Intellectuals & Academics » Theologian » REINHOLD NIEBUHR
|Full name||: Reinhold Niebuhr|
|Alias||: Reinhold Niebuhr|
|Address||: Wright City, Missouri|
|Animals||: The Dragon|
|Father||: Gustav Niebuhr|
|Siblings||: H. Richard Niebuhr, Hulda Niebuhr|
|Wife||: Ursula Niebuhr|
|Children||: Christopher Niebuhr, Elisabeth Sifton Niebuhr|
|Education||: Elmhurst College Yale University Eden Theological Seminary Yale Divinity School|
|Activists||: Theologian , Philosophers|
Reinhold Niebuhr was a well known American theologian and intellectual who earned great fame and admiration of the masses. Niebuhr was ordained as a minister in the German Evangelical Synod of North America, following which he pastored the middle class for almost 13 years. After moving to New York, he began an association with New York's Union Theological Seminary, serving as professor of Christian ethics and also as the dean. His association with the seminary was significant that lasted for as long as he was alive. As a philosopher and intellectual, he was neither creating nor defending stringent belief systems. However, he worked on applying the contemporary Christian models to politics and society as a whole. His theological contributions have been described as "Christian realism," and most of his work was peace driven, aiming to reinforce the idea of love in a world witnessing constant conflicts. A man with many talents, Niebuhr was a prolific writer and a popular and engaging lecturer. He gained the status of a national celebrity and influenced Martin Luther King, Jr. and other prominent policy makers in the administration of President John F. Kennedy.
After being ordained as a pastor in 1915, Niebuhr was sent to Detroit by the German Evangelical mission board. After his arrival, the congregation increased to a significant number indicating that he could connect with people outside the German- American community,
During the World War I in 1917, Niebuhr inspired the German Americans to be patriotic to America and his appeals were often published in National magazines, which gained him a lot of popularity.
He served as Executive Secretary of the War Welfare Commission during the war and also maintained his position as the pastor in Detroit.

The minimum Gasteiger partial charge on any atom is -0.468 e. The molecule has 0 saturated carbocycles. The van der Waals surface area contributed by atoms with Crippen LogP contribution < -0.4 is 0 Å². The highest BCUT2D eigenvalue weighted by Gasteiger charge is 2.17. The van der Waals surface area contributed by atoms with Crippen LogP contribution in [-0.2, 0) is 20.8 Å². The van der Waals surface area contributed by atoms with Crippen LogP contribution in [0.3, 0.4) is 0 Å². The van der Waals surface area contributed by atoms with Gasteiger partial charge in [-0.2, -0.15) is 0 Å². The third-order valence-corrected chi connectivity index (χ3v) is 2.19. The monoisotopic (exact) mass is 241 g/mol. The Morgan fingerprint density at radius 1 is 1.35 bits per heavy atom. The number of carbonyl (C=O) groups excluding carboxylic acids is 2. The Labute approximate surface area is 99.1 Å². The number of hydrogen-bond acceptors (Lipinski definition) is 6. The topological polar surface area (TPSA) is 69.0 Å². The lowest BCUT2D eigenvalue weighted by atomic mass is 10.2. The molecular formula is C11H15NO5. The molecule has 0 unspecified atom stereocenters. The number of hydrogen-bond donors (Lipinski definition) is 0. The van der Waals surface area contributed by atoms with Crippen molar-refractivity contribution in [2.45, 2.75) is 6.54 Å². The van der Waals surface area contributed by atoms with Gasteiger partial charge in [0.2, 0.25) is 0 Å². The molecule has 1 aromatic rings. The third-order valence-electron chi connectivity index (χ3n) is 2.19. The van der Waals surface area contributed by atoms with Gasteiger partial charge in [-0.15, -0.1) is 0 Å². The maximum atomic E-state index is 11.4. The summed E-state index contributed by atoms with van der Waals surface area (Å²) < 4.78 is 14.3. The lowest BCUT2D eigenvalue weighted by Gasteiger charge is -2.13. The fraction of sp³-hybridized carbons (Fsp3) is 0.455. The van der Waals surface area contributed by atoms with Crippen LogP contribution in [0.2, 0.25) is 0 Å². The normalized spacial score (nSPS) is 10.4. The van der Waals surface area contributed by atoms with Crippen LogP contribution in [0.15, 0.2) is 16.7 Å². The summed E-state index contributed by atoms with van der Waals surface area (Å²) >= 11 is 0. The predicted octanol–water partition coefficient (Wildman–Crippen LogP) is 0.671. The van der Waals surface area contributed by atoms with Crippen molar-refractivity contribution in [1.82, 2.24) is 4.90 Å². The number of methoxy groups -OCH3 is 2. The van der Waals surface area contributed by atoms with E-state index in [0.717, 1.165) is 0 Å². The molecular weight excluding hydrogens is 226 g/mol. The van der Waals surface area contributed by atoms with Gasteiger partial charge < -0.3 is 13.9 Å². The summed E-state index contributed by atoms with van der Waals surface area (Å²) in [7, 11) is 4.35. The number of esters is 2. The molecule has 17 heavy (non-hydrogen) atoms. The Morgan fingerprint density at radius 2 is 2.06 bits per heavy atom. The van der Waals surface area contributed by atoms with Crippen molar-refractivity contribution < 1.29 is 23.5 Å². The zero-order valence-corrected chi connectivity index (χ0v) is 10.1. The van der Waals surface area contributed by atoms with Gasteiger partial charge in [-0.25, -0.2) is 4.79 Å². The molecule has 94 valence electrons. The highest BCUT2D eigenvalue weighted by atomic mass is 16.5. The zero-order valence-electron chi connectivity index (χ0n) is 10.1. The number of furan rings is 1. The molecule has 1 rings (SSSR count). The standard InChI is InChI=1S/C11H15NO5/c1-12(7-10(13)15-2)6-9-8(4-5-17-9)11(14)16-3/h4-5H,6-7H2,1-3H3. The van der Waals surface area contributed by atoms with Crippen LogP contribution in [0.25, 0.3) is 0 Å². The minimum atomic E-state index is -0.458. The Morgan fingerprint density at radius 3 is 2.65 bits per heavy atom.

He deeply criticised Henry Ford and the automobile industry and blamed them for the poor plight of automobile workers.
In 1928, he moved to New York in became dedicated to Marxism. He became a Professor of Practical Theology at Union Theological Seminary, staying here for the rest of his career and finally retired in 1960.
He became an important and famous leader of the militant section of the Socialist Party of America. In 1941, he co-founded of the Union for Democratic Action and served as its president for the next six years. The group strongly advocated militarily interventionist, internationalist foreign policy and a pro-union, liberal domestic policy. In 1947, Union for Democratic Action transformed into the Americans for Democratic Action.
He is the author of the ‘Serenity Prayer’ which he often cited orally during his speeches. The prayer was first published in the written form in 1943 when he included it in a sermon.
From 1941 to 1966, he was the editor of the magazine, ‘Christianity and Crisis’. He published several books throughout his career like ‘Leaves from the Notebook of a Tamed Cynic’ and ‘Moral Man and Immoral Society’.
In 1952, he published ‘The Irony of American History’, in which he interpreted the meaning of the United States’ past.
His books ‘Moral Man and Immoral Society’ and ‘The Nature and Destiny of Man’ were his most prominent works which still influence and inspire politicians and leaders all around the world.
The Serenity Prayer which he wrote is a very famous prayer adopted by the Alcoholics Anonymous and is also used by other twelve-step programs. A modified form of the original prayer is the more popular version in contemporary scenario
Niebuhr was born on June 21, 1892, to German immigrants Gustav Niebuhr and Lydia, in Wright City, Missouri. His father, a German Evangelical pastor paved the way for him and his siblings, in the field of theology.
His brother H. Richard Niebuhr was a theological ethicist and his sister Hulda Niebuhr was a professor of divinity, in Chicago.
After moving with his family to Illinois, Niebuhr’s first experience of the church was as a pastor of St. John’s Church. He served as an interim minister there in 1913, after his father passed away.
He graduated from Elmhurst College, Illinois in 1910 and later studied at Eden Theological Seminary in Webster Groves, Missouri.
In 1914, he received a Bachelor degree in Divinity from Yale Divinity School. The next year, he was awarded his Master of Arts degree from the same school.
In 1931, Niebuhr married Ursula Keppel-Compton who was a Church member and studied theology and history at Oxford University.
The couple had two children, a son named Christopher and a daughter named Elisabeth.
Niebuhr died on June 1, 1971, in Stockbridge, Massachusetts, at the age of 78.
The West 120th Street in New York was named the Reinhold Niebuhr Place honouring his teaching years at the Union Theological Seminary located on the same street.